Nanocellulose fibres, pineapples, bananas, and cars

Brazilian researchers are working on ways to use nanocellulose fibres from various plants to reinforce plastics in the automotive industry. From the March 28, 2011 news item on Nanowerk,

Study leader Alcides Leão, Ph.D., said the fibers used to reinforce the new plastics may come from delicate fruits like bananas and pineapples, but they are super strong. Some of these so-called nano-cellulose fibers are almost as stiff as Kevlar, the renowned super-strong material used in armor and bulletproof vests. Unlike Kevlar and other traditional plastics, which are made from petroleum or natural gas, nano-cellulose fibers are completely renewable.

“The properties of these plastics are incredible,” Leão said, “They are light, but very strong — 30 per cent lighter and 3-to-4 times stronger. We believe that a lot of car parts, including dashboards, bumpers, side panels, will be made of nano-sized fruit fibers in the future. For one thing, they will help reduce the weight of cars and that will improve fuel economy.”

Besides weight reduction, nano-cellulose reinforced plastics have mechanical advantages over conventional automotive plastics, Leão added. These include greater resistance to damage from heat, spilled gasoline, water, and oxygen. With automobile manufacturers already testing nano-cellulose-reinforced plastics, with promising results, he predicted they would be used within two years. [emphasis mine]

This sounds very similar to the work being done by FPInnovations with wood cellulose in Québec and in BC. I did post an interview with Dr. Richard Berry, Aug. 27, 2010 ( where he described and discussed what FPInnovations calls  nanocrystalline cellulose. Coincidentally, Mark MacLachlan is giving a talk about nanocrystalline cellulose  at the Café Scientifique meeting in Vancouver tomorrow, March 29, 2011. Check my March 25, 2011 posting for more details.

Here’s a description of cellulose and the process by which the Brazilian researchers are extracting nanocellulose fibres (from the news item),

Cellulose is the main material that makes up the wood in trees and other parts of plants. Its ordinary-size fibers have been used for centuries to make paper, extracted from wood that is ground up and processed. In more recent years, scientists have discovered that intensive processing of wood releases ultra-small, or “nano” cellulose fibers, so tiny that 50,000 could fit inside across the width of a single strand of human hair. Like fibers made from glass, carbon, and other materials, nano-cellulose fibers can be added to raw material used to make plastics, producing reinforced plastics that are stronger and more durable.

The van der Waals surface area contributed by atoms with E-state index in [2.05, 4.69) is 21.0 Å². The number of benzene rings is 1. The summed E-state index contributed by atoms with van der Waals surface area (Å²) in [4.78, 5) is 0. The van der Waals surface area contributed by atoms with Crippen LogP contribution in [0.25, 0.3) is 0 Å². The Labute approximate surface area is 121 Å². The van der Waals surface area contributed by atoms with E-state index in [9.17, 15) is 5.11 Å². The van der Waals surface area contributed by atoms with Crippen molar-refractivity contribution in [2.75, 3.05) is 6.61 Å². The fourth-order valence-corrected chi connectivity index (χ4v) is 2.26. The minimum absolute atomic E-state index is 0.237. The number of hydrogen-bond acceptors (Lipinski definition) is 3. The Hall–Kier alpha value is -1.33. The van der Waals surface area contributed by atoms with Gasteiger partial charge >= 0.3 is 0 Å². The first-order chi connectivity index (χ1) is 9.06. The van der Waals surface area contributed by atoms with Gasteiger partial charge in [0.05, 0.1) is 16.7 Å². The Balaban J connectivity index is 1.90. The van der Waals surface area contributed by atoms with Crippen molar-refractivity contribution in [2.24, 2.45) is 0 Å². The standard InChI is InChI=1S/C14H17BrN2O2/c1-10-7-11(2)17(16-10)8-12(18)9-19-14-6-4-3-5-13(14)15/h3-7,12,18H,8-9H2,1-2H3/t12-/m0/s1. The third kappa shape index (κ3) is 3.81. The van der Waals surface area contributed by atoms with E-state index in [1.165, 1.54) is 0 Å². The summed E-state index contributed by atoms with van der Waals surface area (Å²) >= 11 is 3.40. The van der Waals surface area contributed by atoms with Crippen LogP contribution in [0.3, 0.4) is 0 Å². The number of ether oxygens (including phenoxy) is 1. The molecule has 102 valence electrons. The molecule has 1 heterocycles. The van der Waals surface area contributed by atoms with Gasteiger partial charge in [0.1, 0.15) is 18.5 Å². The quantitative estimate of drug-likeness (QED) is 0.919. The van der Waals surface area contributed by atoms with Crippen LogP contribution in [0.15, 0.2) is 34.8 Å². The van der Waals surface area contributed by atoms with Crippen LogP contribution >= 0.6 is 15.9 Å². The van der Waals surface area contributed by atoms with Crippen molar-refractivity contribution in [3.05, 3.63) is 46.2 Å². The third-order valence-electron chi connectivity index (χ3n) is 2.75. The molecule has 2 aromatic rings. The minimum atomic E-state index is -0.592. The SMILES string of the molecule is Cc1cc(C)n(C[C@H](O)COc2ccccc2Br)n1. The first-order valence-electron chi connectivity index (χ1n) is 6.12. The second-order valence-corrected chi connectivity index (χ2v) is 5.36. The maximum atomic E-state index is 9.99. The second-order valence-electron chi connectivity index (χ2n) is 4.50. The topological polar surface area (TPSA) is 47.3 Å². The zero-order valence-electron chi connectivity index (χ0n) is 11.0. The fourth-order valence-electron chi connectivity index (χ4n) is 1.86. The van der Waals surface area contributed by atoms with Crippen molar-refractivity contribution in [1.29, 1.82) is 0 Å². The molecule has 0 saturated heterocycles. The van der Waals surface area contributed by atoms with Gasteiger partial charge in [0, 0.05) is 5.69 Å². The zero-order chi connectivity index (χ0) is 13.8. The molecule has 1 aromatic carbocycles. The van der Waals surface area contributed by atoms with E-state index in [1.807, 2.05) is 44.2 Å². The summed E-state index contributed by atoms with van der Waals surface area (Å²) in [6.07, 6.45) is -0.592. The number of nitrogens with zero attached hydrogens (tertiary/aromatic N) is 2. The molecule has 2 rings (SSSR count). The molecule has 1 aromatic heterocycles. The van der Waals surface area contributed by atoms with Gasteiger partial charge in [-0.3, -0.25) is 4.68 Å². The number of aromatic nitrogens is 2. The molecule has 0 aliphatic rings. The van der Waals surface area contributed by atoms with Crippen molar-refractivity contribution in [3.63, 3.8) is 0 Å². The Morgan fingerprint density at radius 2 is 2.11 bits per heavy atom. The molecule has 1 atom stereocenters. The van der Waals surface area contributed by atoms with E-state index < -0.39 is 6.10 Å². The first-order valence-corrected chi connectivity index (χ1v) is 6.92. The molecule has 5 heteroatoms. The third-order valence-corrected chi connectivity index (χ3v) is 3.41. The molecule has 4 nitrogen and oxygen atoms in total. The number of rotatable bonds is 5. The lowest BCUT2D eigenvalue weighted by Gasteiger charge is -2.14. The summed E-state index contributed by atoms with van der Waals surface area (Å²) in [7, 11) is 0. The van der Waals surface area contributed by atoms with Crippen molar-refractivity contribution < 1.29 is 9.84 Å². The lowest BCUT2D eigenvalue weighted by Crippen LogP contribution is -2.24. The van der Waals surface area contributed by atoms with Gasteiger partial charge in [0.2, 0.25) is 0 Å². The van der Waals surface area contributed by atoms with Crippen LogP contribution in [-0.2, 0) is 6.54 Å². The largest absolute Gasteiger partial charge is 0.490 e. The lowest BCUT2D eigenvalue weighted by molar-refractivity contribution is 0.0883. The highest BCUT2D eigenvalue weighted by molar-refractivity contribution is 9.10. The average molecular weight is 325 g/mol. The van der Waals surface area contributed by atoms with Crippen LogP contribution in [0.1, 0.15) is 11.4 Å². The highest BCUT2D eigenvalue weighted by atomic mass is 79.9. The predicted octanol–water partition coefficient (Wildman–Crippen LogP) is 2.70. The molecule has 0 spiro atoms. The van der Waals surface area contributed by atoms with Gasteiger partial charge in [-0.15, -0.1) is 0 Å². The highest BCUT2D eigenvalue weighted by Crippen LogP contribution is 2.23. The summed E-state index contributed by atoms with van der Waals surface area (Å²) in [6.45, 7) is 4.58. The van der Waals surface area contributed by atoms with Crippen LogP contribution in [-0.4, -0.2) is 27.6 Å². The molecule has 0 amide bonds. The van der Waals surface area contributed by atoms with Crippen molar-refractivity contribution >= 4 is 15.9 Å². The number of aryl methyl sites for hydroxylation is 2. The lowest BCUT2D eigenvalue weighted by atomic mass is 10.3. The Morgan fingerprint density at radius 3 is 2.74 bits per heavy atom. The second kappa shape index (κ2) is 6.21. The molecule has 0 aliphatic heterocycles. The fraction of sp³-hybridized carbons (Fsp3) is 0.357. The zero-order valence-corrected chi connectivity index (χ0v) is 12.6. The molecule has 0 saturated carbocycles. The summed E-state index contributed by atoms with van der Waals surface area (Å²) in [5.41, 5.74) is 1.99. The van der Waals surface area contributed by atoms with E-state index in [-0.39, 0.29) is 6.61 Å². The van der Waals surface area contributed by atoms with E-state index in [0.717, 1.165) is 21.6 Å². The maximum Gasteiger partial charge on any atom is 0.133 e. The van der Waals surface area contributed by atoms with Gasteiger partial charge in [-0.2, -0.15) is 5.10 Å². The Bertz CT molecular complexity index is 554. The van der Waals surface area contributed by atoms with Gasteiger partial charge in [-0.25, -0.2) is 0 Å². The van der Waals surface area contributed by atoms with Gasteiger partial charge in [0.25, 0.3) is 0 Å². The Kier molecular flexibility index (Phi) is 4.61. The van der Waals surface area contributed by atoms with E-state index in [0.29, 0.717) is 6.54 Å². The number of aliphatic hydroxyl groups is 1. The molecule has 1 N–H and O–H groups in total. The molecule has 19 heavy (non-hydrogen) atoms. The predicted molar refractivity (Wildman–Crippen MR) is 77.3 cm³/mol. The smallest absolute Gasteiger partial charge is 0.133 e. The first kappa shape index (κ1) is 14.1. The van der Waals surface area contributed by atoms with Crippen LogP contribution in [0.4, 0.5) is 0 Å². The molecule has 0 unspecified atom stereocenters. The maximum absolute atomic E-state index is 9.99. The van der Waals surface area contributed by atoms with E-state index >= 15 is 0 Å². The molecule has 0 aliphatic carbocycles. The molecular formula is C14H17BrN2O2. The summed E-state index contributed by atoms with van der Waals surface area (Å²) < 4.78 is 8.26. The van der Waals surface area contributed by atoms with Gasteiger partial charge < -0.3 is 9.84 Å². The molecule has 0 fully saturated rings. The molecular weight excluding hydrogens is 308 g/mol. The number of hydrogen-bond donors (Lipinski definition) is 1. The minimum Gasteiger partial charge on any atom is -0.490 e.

Leão said that pineapple leaves and stems, rather than wood, may be the most promising source for nano-cellulose. He is with Sao Paulo State University in Sao Paulo, Brazil. Another is curaua, a plant related to pineapple that is cultivated in South America. Other good sources include bananas; coir fibers found in coconut shells; typha, or “cattails;” sisal fibers produced from the agave plant; and fique, another plant related to pineapples.

To prepare the nano-fibers, the scientists insert the leaves and stems of pineapples or other plants into a device similar to a pressure cooker. They then add certain chemicals to the plants and heat the mixture over several cycles, producing a fine material that resembles talcum powder. The process is costly, but it takes just one pound of nano-cellulose to produce 100 pounds of super-strong, lightweight plastic, the scientists said.

Since the Brazilian researchers are claiming that they will be introducing nanocellulose fibres into plastics within two years, I wonder if that has accelerated  the timeframe for applications (coatings, films, and textiles according to Dr. Berry) from FPInnovations and their nanocrystalline cellulose?

Mark MacLachlan talks about beetles, biomimcry, and nanocrystalline cellulose

After mentioning the Café Scientifique talk coming up on Tuesday, March 29, 2011 at Vancouver’s (Canada) Railway Club in my March 24, 2011 posting (, I’m happy to say that Mark MacLachlan, the featured speaker, has answered a few questions about himself, his work and what he plans to talk about. Here he is,

(a) Could you tell me a little bit about yourself and why you’re giving a talk for Café Scientifique?

I grew up in Quesnel then obtained my BSc degree at UBC and my PhD at the University of Toronto. After a 2 year post-doc at MIT, I returned to UBC where I have been a chemistry professor since 2001.

My research is in materials chemistry – we develop new materials that “do things”. That might include materials that change properties when exposed to another chemical (i.e., sensing) or light, or materials that can store gases in their interior. We are excited about developing new materials with unusual properties.